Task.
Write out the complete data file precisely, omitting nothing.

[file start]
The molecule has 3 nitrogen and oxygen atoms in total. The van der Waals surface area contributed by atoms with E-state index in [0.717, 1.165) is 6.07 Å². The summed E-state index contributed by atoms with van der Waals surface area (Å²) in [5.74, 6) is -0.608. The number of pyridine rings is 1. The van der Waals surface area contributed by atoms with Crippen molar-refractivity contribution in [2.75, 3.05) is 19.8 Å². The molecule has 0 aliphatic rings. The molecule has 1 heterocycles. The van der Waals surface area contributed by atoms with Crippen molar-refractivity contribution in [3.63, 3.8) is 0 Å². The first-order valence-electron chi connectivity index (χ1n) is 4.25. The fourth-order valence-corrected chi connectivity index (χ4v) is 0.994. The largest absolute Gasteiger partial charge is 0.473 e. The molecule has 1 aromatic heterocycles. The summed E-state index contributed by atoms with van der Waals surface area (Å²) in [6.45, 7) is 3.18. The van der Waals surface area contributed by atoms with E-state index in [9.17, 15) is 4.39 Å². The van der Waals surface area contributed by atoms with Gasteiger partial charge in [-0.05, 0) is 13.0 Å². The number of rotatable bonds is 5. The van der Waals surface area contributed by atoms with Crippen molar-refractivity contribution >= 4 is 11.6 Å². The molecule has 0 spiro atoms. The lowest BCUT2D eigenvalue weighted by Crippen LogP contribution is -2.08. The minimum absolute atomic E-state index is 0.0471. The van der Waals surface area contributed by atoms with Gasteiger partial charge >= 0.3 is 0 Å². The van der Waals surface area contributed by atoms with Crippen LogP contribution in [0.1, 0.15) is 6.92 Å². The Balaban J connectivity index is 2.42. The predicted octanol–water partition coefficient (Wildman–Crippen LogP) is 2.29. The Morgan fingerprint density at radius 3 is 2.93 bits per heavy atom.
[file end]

The molecule has 3 nitrogen and oxygen atoms in total. The van der Waals surface area contributed by atoms with E-state index in [0.717, 1.165) is 6.07 Å². The summed E-state index contributed by atoms with van der Waals surface area (Å²) in [5.74, 6) is -0.608. The number of pyridine rings is 1. The van der Waals surface area contributed by atoms with Crippen molar-refractivity contribution in [2.75, 3.05) is 19.8 Å². The molecule has 0 aliphatic rings. The molecule has 1 heterocycles. The van der Waals surface area contributed by atoms with Crippen molar-refractivity contribution in [3.63, 3.8) is 0 Å². The first-order valence-electron chi connectivity index (χ1n) is 4.25. The fourth-order valence-corrected chi connectivity index (χ4v) is 0.994. The largest absolute Gasteiger partial charge is 0.473 e. The molecule has 1 aromatic heterocycles. The summed E-state index contributed by atoms with van der Waals surface area (Å²) in [6.45, 7) is 3.18. The van der Waals surface area contributed by atoms with E-state index in [9.17, 15) is 4.39 Å². The van der Waals surface area contributed by atoms with Gasteiger partial charge in [-0.05, 0) is 13.0 Å². The number of rotatable bonds is 5. The van der Waals surface area contributed by atoms with Crippen molar-refractivity contribution >= 4 is 11.6 Å². The molecule has 0 spiro atoms. The lowest BCUT2D eigenvalue weighted by Crippen LogP contribution is -2.08. The minimum absolute atomic E-state index is 0.0471. The van der Waals surface area contributed by atoms with Gasteiger partial charge >= 0.3 is 0 Å². The van der Waals surface area contributed by atoms with Crippen LogP contribution in [0.1, 0.15) is 6.92 Å². The Balaban J connectivity index is 2.42. The predicted octanol–water partition coefficient (Wildman–Crippen LogP) is 2.29. The Morgan fingerprint density at radius 3 is 2.93 bits per heavy atom.